Re: Give students the means to defend themselvesby Anonymous
Fair USE ACT FOR EDUCATIONAL PURPOSES ONLY
The Clarke County School District is considering a new policy that would allow high school security supervisors to carry guns on campus.
Under state law, certified school security personnel can carry weapons for law enforcement if authorized by a local board of education.
A spate of violence at schools across the United States in the past month prompted Clarke County School District officials to consider the policy, said Jim Simms, executive director of district services. School shootings across the U.S. have left several students dead, including five girls who were killed in their one-room Amish school in Pennsylvania.
School resource officers, or uniformed police officers assigned to the district's middle and high schools, already carry weapons, as does Frank Platt, the district's security director and a retired Athens-Clarke County police lieutenant. Platt, who oversees the seven SROs and two supervisors, maintains his officer certification, which allows him to carry a weapon.
Under the proposed policy change recommended Monday by the Clarke County Board of Education's Policy Committee, campus security supervisors - certified officers who wear plain clothes while working at schools - also would be authorized to carry weapons.
"Those kids know (supervisors) as well as any administrator," Platt said. "They work hand in hand with the principal with security plans. They work hand in hand with SROs.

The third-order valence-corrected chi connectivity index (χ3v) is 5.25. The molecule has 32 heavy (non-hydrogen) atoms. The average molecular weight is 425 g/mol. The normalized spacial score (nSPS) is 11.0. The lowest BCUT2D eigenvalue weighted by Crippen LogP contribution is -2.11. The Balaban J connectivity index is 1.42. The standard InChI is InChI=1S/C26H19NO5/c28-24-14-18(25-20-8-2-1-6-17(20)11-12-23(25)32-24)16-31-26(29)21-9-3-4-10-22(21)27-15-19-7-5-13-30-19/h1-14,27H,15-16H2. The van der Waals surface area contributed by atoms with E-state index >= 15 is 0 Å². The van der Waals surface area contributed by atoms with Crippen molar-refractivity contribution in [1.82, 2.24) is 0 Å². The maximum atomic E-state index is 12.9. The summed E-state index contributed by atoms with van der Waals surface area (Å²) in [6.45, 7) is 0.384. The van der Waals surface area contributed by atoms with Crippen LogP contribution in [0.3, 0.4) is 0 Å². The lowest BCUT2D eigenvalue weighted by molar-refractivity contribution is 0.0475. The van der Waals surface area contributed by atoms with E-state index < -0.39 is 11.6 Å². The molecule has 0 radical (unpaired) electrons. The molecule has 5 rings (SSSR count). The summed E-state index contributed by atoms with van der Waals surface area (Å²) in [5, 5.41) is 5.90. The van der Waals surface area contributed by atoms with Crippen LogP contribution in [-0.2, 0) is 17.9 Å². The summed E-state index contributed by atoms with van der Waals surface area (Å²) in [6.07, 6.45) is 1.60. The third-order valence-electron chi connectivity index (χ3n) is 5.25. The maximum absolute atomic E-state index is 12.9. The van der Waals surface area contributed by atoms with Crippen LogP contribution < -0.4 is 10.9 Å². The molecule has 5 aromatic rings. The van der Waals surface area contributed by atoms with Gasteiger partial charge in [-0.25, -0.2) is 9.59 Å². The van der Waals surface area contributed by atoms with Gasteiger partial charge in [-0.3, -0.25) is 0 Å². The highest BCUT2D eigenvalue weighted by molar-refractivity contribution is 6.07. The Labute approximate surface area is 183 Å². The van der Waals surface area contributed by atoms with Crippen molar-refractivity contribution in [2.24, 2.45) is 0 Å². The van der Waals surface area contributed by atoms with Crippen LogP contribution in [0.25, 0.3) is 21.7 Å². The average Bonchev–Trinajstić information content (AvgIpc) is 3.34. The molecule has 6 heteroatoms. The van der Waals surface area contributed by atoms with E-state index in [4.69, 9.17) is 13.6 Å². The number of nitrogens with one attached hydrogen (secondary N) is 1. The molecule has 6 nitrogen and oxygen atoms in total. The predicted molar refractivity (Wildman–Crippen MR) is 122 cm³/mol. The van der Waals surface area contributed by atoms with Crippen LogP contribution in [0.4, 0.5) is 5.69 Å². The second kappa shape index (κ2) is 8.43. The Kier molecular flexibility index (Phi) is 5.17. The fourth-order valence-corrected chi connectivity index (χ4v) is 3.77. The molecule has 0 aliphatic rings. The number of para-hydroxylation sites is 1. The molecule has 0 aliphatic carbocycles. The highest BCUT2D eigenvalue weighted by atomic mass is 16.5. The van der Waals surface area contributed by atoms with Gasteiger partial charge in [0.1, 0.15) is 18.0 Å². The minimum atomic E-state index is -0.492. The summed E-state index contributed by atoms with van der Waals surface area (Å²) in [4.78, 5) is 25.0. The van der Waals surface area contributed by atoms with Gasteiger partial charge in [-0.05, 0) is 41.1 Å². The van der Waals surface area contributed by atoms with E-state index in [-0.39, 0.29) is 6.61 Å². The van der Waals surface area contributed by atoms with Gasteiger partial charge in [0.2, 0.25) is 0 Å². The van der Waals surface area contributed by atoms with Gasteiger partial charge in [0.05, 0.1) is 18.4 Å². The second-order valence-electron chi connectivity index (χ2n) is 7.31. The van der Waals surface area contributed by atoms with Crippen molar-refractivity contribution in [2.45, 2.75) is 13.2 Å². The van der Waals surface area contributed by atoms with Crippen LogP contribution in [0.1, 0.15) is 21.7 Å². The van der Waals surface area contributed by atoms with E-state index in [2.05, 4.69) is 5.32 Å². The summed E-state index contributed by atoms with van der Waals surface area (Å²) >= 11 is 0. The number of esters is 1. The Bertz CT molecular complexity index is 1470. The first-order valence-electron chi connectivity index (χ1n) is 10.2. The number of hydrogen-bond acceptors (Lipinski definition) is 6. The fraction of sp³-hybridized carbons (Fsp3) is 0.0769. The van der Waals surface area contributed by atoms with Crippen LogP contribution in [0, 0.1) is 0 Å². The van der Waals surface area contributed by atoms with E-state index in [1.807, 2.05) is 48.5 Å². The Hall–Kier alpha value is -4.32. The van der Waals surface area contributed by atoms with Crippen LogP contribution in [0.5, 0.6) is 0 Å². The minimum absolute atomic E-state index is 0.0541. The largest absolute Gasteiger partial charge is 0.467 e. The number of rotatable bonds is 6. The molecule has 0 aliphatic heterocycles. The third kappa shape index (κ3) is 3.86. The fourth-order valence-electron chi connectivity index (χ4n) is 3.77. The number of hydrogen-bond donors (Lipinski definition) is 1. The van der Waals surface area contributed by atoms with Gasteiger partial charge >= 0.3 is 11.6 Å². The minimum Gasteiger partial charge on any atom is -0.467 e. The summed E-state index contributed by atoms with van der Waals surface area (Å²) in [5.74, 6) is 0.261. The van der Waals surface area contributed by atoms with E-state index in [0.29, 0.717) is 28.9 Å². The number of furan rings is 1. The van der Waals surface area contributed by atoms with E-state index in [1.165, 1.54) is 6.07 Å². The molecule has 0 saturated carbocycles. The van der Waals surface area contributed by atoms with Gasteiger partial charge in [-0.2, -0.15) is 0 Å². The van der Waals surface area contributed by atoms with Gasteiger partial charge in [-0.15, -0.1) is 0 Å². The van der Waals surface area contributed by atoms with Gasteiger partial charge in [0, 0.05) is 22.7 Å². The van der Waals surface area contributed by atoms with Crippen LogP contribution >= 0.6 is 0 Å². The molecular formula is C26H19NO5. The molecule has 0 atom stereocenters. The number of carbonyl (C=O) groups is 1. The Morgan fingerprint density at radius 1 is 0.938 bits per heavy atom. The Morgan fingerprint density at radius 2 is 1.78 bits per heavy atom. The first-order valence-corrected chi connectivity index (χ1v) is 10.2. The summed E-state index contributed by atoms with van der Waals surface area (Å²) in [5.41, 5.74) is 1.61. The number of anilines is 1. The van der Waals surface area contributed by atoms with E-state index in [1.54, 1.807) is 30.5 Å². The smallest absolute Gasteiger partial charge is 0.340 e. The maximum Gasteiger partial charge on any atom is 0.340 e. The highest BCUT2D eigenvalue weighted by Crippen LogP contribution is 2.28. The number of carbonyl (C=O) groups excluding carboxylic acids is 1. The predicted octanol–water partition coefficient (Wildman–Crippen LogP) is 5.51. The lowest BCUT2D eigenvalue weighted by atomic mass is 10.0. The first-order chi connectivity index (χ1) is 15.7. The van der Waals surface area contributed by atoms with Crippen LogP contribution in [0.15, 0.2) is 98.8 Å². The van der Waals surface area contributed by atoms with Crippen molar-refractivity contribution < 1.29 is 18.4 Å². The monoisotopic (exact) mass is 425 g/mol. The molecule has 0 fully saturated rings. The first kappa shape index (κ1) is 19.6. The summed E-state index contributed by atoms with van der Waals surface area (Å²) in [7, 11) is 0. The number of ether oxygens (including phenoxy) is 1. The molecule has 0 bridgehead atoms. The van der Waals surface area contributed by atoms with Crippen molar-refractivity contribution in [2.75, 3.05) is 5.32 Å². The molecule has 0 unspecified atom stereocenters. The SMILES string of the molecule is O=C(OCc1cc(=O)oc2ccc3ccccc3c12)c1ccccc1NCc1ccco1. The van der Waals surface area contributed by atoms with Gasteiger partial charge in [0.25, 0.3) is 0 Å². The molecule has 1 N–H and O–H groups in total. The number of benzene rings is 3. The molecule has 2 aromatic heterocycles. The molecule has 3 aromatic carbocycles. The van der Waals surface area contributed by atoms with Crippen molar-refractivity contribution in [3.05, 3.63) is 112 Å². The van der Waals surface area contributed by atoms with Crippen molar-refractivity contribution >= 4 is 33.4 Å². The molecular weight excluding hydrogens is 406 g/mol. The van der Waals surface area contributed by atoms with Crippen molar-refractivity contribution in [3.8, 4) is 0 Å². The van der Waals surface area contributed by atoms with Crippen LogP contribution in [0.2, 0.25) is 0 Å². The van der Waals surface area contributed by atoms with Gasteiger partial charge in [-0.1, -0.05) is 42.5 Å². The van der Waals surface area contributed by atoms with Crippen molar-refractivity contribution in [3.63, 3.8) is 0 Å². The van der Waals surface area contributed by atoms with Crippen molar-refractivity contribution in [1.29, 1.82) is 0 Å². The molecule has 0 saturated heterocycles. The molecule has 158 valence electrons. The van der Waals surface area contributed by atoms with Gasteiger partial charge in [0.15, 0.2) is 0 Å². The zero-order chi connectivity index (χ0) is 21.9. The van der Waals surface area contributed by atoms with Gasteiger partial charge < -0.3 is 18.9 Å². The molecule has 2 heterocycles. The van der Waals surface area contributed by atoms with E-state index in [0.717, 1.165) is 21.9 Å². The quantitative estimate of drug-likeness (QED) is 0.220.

"They could be considered an SRO in the way that they operate," he said.
The school system already has seven uniformed school resource officers who monitor middle and high schools, six of which are from the Athens-Clarke Police Department; one is a Clarke County sheriff's deputy. The district spends more than $250,000 a year for SROs and would keep them even if the proposed policy is approved, Platt said.
Allowing supervisors to carry guns would most benefit high schools, which are the district's largest campuses, Simms said.
The proposed policy also seeks to establish an official district police department, though the school system's security department already is a policing agency, Platt said. More than seven years ago, the district got state certification to establish the department as a policing agency that may conduct background checks on job applicants.
Within the proposed police department, Platt would become the district's chief of police and high school security supervisors would become chiefs of campus security.
"We've had a police department for a while," said Simms. "This simply formalizes it."
The proposed policy also would create a new assistant chief of police.
School systems across the state have agreements with local police to provide SROs to boost on-campus security, according to Laura Reilly, a spokeswoman for the Georgia School Boards Association.
Several Northeast Georgia school systems use SROs, including Jefferson City Schools, Commerce City Schools, Barrow County Schools and the Jackson County School System, while the Madison County and Oglethorpe County school systems do not employ resource officers.
The Clarke County Board of Education's policy committee on Monday recommended the full school board consider the security measures at the monthly agenda-setting meeting on Thursday.
If approved during the agenda-setting meeting, the full board could vote to place the policy on the table for a month to give residents a chance to comment on it. The board could consider whether to adopt the policy in December.
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